average, will, of course, lose money. That is, their expected
financial return is negative. The so-called "House Edge" on slot
machines ranges from about 5This House Edge is the proportion of money
that you will lose, on average, if you keep pumping dollars into the
slot machine. It's the pure profit cleared by the slot machine for its
owners. Here's the Maryland investment banker Jeff Hooke, talking
about this guest at the other end of the slot machine.

Insert: Jeff Hooke 3 (1 minute)

And Bill Thompson talks about national trends in this area Insert:

Bill Thompson Vegas 2 (6 minutes)

No question, slots are bad bet if you're the one putting the dollars
in. But the worst odds of all and the most regressive tax of all,
meaning that it's a much higher tax for the poor than the rich, is, of
course, the State Lottery system. Insert: CA Lottery Full + Song

The Lotto Sweepstakes Sweeping the States

The history of lotteries is an interesting one and perhaps longer and
more volatile than you might be thinking. Recorded history shows that
lotteries date back at least to the time of Julius Caesar. Around 100
BC the Chinese created Keno, and more than a thousand years later
Europe came out of the Dark Ages and monarchies and governments set
the trend of using lotteries to fund government spending.

Believe it or not, in the 1600s the English kings ran lotteries in
London to help fund early colonies in America. Later, lotteries were
used by the founding fathers of America to fund the Revolutionary War.
In 1776, in France, Louis XV appears to have started the trend for
states to have a monopoly on lotteries for reducing state deficits. In
the 1700s and 1800s, in the absence of an income tax system and a
Federal Reserve System, lotteries were a standard source of revenue
for public and private spending. Fifty colleges and 300 schools were
constructed with the help of lottery proceeds, including even Harvard,
Yale and Princeton.

But these lotteries, unregulated as they were, were a breeding ground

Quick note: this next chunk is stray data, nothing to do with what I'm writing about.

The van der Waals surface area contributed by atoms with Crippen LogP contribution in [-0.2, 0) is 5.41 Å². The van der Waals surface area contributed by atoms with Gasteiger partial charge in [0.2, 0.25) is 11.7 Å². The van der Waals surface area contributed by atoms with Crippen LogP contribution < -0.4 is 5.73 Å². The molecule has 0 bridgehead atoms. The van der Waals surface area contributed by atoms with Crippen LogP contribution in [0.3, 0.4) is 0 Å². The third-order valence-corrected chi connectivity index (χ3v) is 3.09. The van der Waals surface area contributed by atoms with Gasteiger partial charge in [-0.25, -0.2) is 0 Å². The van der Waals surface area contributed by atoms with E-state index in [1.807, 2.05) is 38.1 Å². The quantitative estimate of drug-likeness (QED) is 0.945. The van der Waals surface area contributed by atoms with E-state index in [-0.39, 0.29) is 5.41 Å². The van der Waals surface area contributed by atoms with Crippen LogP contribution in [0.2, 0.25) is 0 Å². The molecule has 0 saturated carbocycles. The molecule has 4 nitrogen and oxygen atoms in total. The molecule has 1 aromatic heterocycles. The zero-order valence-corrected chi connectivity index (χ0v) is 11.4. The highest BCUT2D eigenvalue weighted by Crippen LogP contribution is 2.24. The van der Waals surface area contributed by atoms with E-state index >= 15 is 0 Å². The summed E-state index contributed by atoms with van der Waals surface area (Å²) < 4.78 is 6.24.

for corruption and fraud. State and federal governments decided to
shut them down. By the end of the nineteenth century lotteries were
banned in most states, not to be seen again for many decades to come.
During the 1960s and 1970s lotteries began sneaking their way back
onto the scene and lottery sales reached about $1 billion by 1976. In
the late 1980s multi-state lotteries emerged and today 38 states have
lotteries and total US lottery sales are now at about $ 40 billion and
growing fast. The majority of these states use the bulk of their
lottery proceeds to fund education.

No doubt about it, your expected return from playing the lottery is
very negative. First the House Edge - or the amount that goes into
state coffers - is a whopping 50chance game. And your odds of winning
the mega-millions prize are lower than the possibility that Martians
with land on your doorstep tomorrow. Of course, you wouldn't know this
if you listened to the States advertising their lottery wares...

Insert: WA State Lotto

Here's Bill Thompson on Lottery Advertising and the Education

Bill Thomson Vegas 4 (2 minutes)

In 1999 the National Gambling Impact Study Commission put in place by
the US Government, commissioned a study on Lotteries entitled "State
Lotteries at the turn of the Century". A section of that report reads
as follows "Promoting lotteries does more than persuade the pubic that
playing is a good investment. At one level the sales job may be viewed
as values education, teaching that gambling is a benign or even
virtuous activity that offers a desirable escape from the dreariness
of work and the confines of limited means. Not only does lottery
advertising endorse gambling per se, it may also endorse the dream of
easy wealth that motivates most gambling. Many ads are unabashedly
materialistic with winners basking in luxury and lives transformed.
Yet this is not the materialism of hard work and perseverance but
rather of genies and magic lamps, rooted in hopes, dreams and

Ironically it is the state governments, who we elect to represent us,
who are responsible for feeding this message of myths and magic back
to us.

I spoke to Philip Cook at Duke University, one of the authors of the
National Gaming Impact Study Commission Lottery Study about the
capital flows of the lottery..

Insert: Cook1 (6 minutes)

Then there is another question about lotteries and gaming in general,
and that is whether cuts in the social safety nets will actually drive
people further into the gambling trap. Here's Philip Cook again...

Insert: Cook2 (4 minutes)

The Other Mae Family - Sallie, Nellie et al.

If you've watched any of the business and finance shows on TV lately,
and seen the "quick picks" of the wealthier players, you'll certainly
notice that the gaming sector has become popular amongst the stock

And there is another big favorite that's emerged from the state budget
crisis. And that's the student loan market players - that is, the